FN: In the script, this scene was very explicitly described. Every single gesture and look was detailed, so it was easy to imagine what it would look like on a screen. At first I was somewhat taken aback, but I kept on reading and the script led me to this love story, so I did not look back on this first scene. I wondered for a while about the image such performances would convey, but I knew it was going to be directed by compassionate filmmakers so I saw it was a true and beautiful artistic act.
What was the atmosphere like on set for this first scene?
GC: The atmosphere on set was incredible! François and I were extremely prepared and the extras were fully committed…it flowed naturally. It was a surreal scene, it felt out of time and space, and these four days of shooting went by very quickly. Once it was done, we realized we’d met the challenge.
FN: Hilarious and focussed at the same time! In the morning of the first day, when all the extras and us had to get naked to shoot the scene, everybody felt a bit uncomfortable. But very quickly, the atmosphere became relaxed and everybody’s attention was focussed on work. I have very fond memories of these days even though it was also challenging because the days of shooting in this dark and hot basement were long and intense.
Did you encounter any problems shooting on the streets of Paris late at night?
GC: Paris by night is full of contrasts; we were all alone yet had surprising encounters, just like in the film…Night owls are pretty interesting!
FN: We didn’t really have any problems. We shot the film in August and Paris is practically deserted at that time. We had a small crew, so we were discreet. We never had to block any streets. Everything went by quickly and pretty easily. Alright, sometimes we did have to wait for some drunk people to walk away in order to start shooting again. Shooting by night is quite a special event, as our life rhythm is off beat, but it’s also very pleasant to shoot a film when everybody’s asleep.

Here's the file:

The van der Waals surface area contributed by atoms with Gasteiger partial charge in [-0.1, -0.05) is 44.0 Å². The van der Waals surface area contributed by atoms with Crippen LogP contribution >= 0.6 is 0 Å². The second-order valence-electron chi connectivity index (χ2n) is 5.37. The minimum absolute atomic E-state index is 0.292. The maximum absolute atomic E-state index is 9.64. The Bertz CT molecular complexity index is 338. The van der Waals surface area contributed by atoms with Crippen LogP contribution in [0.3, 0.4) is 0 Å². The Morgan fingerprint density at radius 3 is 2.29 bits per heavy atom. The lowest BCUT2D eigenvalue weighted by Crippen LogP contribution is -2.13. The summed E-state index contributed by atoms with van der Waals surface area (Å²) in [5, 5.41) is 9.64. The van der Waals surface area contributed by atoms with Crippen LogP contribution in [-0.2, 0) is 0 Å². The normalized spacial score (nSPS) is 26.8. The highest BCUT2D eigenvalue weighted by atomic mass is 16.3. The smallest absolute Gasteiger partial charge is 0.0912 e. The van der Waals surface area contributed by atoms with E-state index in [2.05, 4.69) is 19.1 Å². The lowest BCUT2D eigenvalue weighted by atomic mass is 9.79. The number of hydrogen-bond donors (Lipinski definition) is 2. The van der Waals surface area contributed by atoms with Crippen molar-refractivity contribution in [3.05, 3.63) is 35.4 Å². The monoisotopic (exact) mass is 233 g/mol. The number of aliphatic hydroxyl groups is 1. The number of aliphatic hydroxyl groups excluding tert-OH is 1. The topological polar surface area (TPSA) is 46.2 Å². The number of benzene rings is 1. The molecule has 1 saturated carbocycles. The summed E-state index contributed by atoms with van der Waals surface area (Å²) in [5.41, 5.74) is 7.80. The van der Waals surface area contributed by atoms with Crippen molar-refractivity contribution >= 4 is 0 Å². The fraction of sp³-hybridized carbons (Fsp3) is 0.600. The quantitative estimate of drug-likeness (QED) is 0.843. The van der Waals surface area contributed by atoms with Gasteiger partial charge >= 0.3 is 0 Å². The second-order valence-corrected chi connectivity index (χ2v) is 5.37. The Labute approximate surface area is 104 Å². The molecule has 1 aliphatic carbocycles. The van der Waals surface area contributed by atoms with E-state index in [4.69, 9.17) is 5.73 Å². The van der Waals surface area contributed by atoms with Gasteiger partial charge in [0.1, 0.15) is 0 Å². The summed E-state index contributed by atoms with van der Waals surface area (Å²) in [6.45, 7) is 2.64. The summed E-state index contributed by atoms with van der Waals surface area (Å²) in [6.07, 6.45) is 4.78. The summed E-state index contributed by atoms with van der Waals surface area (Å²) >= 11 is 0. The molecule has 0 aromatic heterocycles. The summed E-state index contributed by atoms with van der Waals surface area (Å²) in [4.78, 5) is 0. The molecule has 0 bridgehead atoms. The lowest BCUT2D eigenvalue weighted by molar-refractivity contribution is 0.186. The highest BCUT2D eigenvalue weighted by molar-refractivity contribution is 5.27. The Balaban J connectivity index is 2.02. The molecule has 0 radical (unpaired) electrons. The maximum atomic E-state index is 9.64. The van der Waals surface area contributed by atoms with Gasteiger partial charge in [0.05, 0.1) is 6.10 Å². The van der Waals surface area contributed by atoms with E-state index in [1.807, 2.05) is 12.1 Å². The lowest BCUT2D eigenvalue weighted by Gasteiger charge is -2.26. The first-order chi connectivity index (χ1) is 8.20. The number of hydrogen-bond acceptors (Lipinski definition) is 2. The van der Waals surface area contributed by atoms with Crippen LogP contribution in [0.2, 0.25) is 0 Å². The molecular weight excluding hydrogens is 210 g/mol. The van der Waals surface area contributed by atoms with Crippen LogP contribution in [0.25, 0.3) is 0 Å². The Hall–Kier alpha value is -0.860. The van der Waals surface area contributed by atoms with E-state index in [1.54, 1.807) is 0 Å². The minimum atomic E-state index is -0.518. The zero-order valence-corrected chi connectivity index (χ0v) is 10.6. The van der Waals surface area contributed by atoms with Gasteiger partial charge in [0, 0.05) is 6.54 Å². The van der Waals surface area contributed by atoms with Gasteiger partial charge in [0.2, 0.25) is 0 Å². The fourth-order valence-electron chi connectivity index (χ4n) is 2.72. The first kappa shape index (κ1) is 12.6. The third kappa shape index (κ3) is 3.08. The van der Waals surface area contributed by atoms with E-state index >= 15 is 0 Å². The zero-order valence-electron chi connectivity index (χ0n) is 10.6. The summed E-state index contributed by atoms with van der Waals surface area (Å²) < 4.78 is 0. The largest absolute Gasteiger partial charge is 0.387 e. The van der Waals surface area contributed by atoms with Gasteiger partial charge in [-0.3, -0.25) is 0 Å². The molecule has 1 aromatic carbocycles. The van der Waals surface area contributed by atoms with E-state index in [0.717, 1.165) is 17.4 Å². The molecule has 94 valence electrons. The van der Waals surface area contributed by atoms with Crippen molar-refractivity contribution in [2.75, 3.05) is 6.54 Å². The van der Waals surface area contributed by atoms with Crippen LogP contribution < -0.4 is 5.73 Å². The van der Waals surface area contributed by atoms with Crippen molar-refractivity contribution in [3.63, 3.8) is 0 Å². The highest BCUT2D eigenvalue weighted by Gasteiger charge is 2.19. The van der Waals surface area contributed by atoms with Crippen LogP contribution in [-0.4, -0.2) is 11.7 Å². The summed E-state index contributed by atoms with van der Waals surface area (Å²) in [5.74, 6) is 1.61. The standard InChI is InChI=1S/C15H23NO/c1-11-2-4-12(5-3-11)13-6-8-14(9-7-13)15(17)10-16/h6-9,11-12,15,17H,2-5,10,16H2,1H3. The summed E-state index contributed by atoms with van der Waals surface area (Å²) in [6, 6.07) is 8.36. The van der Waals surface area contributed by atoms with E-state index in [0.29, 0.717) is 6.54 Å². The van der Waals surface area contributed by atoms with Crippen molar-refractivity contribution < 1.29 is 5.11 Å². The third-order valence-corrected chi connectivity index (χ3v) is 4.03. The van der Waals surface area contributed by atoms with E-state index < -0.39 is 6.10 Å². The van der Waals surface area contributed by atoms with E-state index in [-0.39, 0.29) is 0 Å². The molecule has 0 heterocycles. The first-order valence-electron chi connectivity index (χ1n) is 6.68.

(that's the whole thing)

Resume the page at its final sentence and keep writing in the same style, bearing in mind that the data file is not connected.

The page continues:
Was there any improvisation in your scenes together?
GC: The scenario was very precise and we shot the film fast, so there wasn’t much room for improvisation. The only scene we improvised is the one at the hospital. Claire Deschamps (who plays the intern) is a real doctor, so we just had to follow her questions and the medical protocol. Shooting this particular scene was overwhelming because we weren’t really acting – only listening and responding. That was a beautiful and intense experience during the shoot. I think that’s one of Jacques and Olivier’s great strengths: coming up with the idea of shooting that scene in this specific way.
FN: Indeed, there wasn’t much room for improvisation. The scene at the hospital with the young doctor was described but not exactly written, mentioning only prompts for dialogue. Claire truly led the scene and Geoffrey and I only reacted to what she was saying. That’s one of the most memorable moments I have from the shoot; it was as if we were not acting anymore. We were only Geoffrey and François, facing a doctor to talk about a serious situation we got ourselves into. It was really out of this world. And Claire is amazing!
What, to you, is the most important message that viewers can take away from this film?
GC: Falling in love is a risky business, but it’s so worth it!
FN: That we must dare to fall in love! Anywhere! And that it’s better to accept having to wear a condom than putting yourself in danger.
Do you have any future projects lined up?
GC: I am currently working on several theatre projects, I’m waiting for the next shoot and I’m considering “Pounding the Pavements, Beating the Bushes, Fighting the Floods”!
FN: I’m currently in the play, The Game of Love and Chance by Marivaux, until October here in Paris, followed by The Two-Headed Eagle by Jean Cocteau in January. I’ve also met many film and stage directors thanks to the film and we received the best acting prize in June at the Cabourg Film Festival. I want to do many different things, all just as bold as Theo and Hugo!
Watch Theo and Hugo on FilmDoo.com.